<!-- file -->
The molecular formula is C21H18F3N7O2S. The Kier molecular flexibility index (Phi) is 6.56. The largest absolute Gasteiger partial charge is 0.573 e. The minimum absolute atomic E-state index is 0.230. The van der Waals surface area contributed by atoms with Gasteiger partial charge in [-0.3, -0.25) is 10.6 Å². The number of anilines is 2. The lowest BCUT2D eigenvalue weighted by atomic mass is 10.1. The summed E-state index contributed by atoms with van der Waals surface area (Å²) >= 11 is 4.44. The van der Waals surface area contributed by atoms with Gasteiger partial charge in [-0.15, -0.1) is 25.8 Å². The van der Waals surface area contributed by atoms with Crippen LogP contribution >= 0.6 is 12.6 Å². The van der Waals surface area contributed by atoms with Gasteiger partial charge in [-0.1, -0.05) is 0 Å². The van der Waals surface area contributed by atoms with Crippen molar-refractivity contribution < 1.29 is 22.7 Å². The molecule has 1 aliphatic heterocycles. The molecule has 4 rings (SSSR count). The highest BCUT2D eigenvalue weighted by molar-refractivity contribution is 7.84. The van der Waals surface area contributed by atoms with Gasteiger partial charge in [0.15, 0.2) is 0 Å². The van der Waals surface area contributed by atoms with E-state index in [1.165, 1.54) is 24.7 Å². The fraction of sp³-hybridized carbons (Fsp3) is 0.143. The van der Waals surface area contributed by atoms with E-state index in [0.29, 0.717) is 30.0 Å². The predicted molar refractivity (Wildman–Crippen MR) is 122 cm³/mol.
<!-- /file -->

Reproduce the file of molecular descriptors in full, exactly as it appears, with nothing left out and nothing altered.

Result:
The molecular formula is C21H18F3N7O2S. The Kier molecular flexibility index (Phi) is 6.56. The largest absolute Gasteiger partial charge is 0.573 e. The minimum absolute atomic E-state index is 0.230. The van der Waals surface area contributed by atoms with Gasteiger partial charge in [-0.3, -0.25) is 10.6 Å². The number of anilines is 2. The lowest BCUT2D eigenvalue weighted by atomic mass is 10.1. The summed E-state index contributed by atoms with van der Waals surface area (Å²) >= 11 is 4.44. The van der Waals surface area contributed by atoms with Gasteiger partial charge in [-0.15, -0.1) is 25.8 Å². The van der Waals surface area contributed by atoms with Crippen LogP contribution >= 0.6 is 12.6 Å². The van der Waals surface area contributed by atoms with Gasteiger partial charge in [-0.1, -0.05) is 0 Å². The van der Waals surface area contributed by atoms with Crippen molar-refractivity contribution < 1.29 is 22.7 Å². The molecule has 1 aliphatic heterocycles. The molecule has 4 rings (SSSR count). The highest BCUT2D eigenvalue weighted by molar-refractivity contribution is 7.84. The van der Waals surface area contributed by atoms with Gasteiger partial charge in [0.15, 0.2) is 0 Å². The van der Waals surface area contributed by atoms with E-state index in [1.165, 1.54) is 24.7 Å². The fraction of sp³-hybridized carbons (Fsp3) is 0.143. The van der Waals surface area contributed by atoms with E-state index in [0.29, 0.717) is 30.0 Å². The predicted molar refractivity (Wildman–Crippen MR) is 122 cm³/mol.